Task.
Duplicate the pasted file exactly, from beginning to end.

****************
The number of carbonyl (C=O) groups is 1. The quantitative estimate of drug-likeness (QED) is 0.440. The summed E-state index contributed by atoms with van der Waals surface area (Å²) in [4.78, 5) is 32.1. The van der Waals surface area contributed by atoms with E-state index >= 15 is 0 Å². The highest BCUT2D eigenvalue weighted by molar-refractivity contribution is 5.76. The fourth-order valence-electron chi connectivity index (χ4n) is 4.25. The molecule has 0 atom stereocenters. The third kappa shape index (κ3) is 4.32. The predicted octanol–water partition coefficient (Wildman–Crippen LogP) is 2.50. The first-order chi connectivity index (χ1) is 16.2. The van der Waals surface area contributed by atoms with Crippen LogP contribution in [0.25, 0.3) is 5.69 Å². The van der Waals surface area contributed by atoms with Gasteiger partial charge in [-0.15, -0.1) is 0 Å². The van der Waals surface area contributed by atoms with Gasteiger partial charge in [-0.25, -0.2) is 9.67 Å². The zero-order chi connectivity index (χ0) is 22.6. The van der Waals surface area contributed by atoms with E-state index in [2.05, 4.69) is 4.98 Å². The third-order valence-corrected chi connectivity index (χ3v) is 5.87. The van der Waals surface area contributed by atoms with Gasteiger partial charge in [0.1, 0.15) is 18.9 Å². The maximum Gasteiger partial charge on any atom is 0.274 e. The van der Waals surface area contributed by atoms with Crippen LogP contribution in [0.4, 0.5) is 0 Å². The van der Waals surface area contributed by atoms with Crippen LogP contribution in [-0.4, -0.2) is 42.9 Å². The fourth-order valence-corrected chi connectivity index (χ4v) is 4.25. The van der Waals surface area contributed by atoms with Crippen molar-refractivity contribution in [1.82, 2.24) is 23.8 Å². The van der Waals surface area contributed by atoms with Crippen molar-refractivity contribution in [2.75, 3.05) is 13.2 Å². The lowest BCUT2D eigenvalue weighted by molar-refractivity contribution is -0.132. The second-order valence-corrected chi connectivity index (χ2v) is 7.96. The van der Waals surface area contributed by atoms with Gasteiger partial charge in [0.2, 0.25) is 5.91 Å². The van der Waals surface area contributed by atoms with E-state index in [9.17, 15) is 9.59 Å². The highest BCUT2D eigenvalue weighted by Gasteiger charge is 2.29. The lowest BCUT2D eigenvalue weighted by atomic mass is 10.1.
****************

The number of carbonyl (C=O) groups is 1. The quantitative estimate of drug-likeness (QED) is 0.440. The summed E-state index contributed by atoms with van der Waals surface area (Å²) in [4.78, 5) is 32.1. The van der Waals surface area contributed by atoms with E-state index >= 15 is 0 Å². The highest BCUT2D eigenvalue weighted by molar-refractivity contribution is 5.76. The fourth-order valence-electron chi connectivity index (χ4n) is 4.25. The molecule has 0 atom stereocenters. The third kappa shape index (κ3) is 4.32. The predicted octanol–water partition coefficient (Wildman–Crippen LogP) is 2.50. The first-order chi connectivity index (χ1) is 16.2. The van der Waals surface area contributed by atoms with Crippen LogP contribution in [0.25, 0.3) is 5.69 Å². The van der Waals surface area contributed by atoms with Gasteiger partial charge in [-0.15, -0.1) is 0 Å². The van der Waals surface area contributed by atoms with Gasteiger partial charge in [-0.25, -0.2) is 9.67 Å². The zero-order chi connectivity index (χ0) is 22.6. The van der Waals surface area contributed by atoms with E-state index in [2.05, 4.69) is 4.98 Å². The third-order valence-corrected chi connectivity index (χ3v) is 5.87. The van der Waals surface area contributed by atoms with Gasteiger partial charge in [0.1, 0.15) is 18.9 Å². The maximum Gasteiger partial charge on any atom is 0.274 e. The van der Waals surface area contributed by atoms with Crippen LogP contribution in [0.4, 0.5) is 0 Å². The van der Waals surface area contributed by atoms with Crippen LogP contribution in [-0.4, -0.2) is 42.9 Å². The fourth-order valence-corrected chi connectivity index (χ4v) is 4.25. The van der Waals surface area contributed by atoms with Crippen molar-refractivity contribution in [1.82, 2.24) is 23.8 Å². The van der Waals surface area contributed by atoms with Crippen molar-refractivity contribution in [2.75, 3.05) is 13.2 Å². The lowest BCUT2D eigenvalue weighted by molar-refractivity contribution is -0.132. The second-order valence-corrected chi connectivity index (χ2v) is 7.96. The van der Waals surface area contributed by atoms with Gasteiger partial charge in [0.2, 0.25) is 5.91 Å². The van der Waals surface area contributed by atoms with E-state index in [9.17, 15) is 9.59 Å². The highest BCUT2D eigenvalue weighted by Gasteiger charge is 2.29. The lowest BCUT2D eigenvalue weighted by atomic mass is 10.1.